Many investors have felt the practical frustration of trying to differentiate between investment products with similar style descriptions, such as “Large Growth” funds. Equity portfolios labelled with the same style category often perform very differently. Is it really just explained by different “stock selection”? Or are there other important styles that are being overlooked?
The good news is that more detailed, style-oriented comparisons between portfolios are now possible. This opens up a world of new, deeper insights to help investors as well as fund managers understand the underlying differences of what is driving portfolios. Peer Insights™ from Style Research delivers comparative metrics based on intuitive, understandable style factors. Having this clearer, deeper picture leads to better decisions and confident portfolio communications.
Using selected graphics, we can see how Peer Insights directly addresses the common frustration felt by many investors by adding a detailed level of perspective within familiar peer universes. It extends the well-known and easy-to-understand portfolio analytics of Style Research to perform consistent fund-to-fund comparisons and assess important underlying differences.
Measuring Style with Style Tilts™ and Style Skylines™
Many investment professionals are already familiar with the concept behind the Style Tilt™. This intuitive holdings-based measure visually identifies a portfolio’s directional exposure to well-known institutional style factors – such as Book-to-Price, Earnings Growth, Momentum, or Market Beta – together with the significance or deliberateness of that exposure. The Portfolio Style Skyline™ arranges an industry-standard collection of Style Tilts across key style categories and sub-styles – including Value, Growth, Size, Risk, Quality, and ESG.
Discovering Differentiation Between Funds with Peer Insights™
The graphic below shows the Portfolio Style Skyline™ applied to Morningstar’s US Large Cap Growth Universe as of March 2016. The floating bars show the distribution of Style Tilts for over 370 Large Cap Growth mutual funds within this universe. The zero line represents the Russell 1000. As we would expect, we can see a decidedly purposeful shift towards Growth (green bars) together with a bias away from Value (blue bars).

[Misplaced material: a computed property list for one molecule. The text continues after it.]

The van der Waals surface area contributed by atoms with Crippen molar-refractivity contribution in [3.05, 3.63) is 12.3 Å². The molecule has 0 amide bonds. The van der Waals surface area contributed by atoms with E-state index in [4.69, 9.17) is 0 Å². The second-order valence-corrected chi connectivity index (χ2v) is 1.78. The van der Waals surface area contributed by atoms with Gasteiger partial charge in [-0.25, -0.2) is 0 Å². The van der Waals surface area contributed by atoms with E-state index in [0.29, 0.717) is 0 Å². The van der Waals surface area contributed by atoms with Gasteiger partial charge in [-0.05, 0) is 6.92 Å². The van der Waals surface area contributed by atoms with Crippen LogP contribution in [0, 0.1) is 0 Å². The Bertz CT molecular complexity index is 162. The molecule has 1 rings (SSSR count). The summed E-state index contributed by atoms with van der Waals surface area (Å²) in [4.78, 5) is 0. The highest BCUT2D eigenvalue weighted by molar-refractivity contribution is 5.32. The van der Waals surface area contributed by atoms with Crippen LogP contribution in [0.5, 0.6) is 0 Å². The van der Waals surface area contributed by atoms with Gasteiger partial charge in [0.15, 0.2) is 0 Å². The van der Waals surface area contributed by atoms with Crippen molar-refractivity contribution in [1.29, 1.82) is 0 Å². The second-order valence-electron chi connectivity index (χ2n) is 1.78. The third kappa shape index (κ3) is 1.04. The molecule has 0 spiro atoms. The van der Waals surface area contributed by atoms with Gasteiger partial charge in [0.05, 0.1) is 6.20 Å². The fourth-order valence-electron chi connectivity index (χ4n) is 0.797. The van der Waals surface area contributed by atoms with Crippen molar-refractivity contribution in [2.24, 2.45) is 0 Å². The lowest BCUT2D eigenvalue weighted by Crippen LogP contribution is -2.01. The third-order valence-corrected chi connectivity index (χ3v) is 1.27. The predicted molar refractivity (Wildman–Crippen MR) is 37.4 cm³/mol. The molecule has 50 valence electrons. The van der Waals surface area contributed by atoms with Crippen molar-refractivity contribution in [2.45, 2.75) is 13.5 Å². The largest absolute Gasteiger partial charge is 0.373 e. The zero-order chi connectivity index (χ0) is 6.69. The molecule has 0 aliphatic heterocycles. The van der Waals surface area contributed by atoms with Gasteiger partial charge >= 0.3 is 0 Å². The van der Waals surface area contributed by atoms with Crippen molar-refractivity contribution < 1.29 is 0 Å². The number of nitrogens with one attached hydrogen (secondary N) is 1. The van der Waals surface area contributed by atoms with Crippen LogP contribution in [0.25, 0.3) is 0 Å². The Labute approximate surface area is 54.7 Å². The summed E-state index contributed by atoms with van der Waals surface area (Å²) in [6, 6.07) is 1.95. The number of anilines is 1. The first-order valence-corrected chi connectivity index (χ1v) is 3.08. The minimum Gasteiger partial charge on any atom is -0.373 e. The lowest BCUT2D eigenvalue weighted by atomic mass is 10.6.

While useful in understanding overall peer group biases, this approach can be extended by plotting individual equity fund products onto the peer group backdrop. In the graphic below, we have overlaid two different large cap growth mutual funds from the Morningstar Large Cap Growth Universe: the Lord Abbett Growth Leaders Fund and the Columbia Large Cap Growth Fund, as of March 2016.
We can see that relying upon traditional Value measures such as Dividend Yield, Earnings Yield, or Cash Flow Yield, there would be little room for differentiation between these two funds. But, since these are Growth-themed products, it makes sense to focus on selected Growth measures (green bars).
The Columbia Large Cap Growth Fund is in the lowest quartile for ROE and Income/Sales. So this product is not only tilted towards companies with lower profitability than the benchmark. It is also in the lowest quartile versus its direct competitors.
By comparison, the Lord Abbett Growth Leaders Fund has higher than typical exposures towards ROE and Income/Sales. Lord Abbett also has a strong positive exposure to companies with more positive analyst earnings estimate revisions (in the top 5% of the peer group). This latter Style Tilt combined with a significant bias to price momentum (black bars on previous graphic) indicates a clear Growth and Momentum bias for Lord Abbett’s product. The stock picking approach is clearly different between these funds, certainly at this time point.
The Impact of Style on the Performance of Funds
We might ask whether sub-styles matter within the same style category, such as Growth. Consider that for the 10 years ending April 2016, High ROE stocks (top 50% of the Russell 1000) outperformed the index by 16.8%, and High Estimate Revisions outperformed by 20.0%. Over the same period, stocks with High Profit Margin actually underperformed by 7.2%. (High Momentum stocks underperformed by 3.1% over the same period.) Interestingly, over the most recent 5-year period ending April 2016, stocks with High Estimate Revisions outperformed by 10.8%, while High ROE and High Profit Margin only very marginally outperformed. These sub-styles can indeed perform very differently and can make meaningful impacts on fund performance.
We can see that a more focused lens on style can reveal important differences between two investment funds which might initially appear broadly similar in style. These style differences can be important influences on managers’ fund performance against their direct competitors.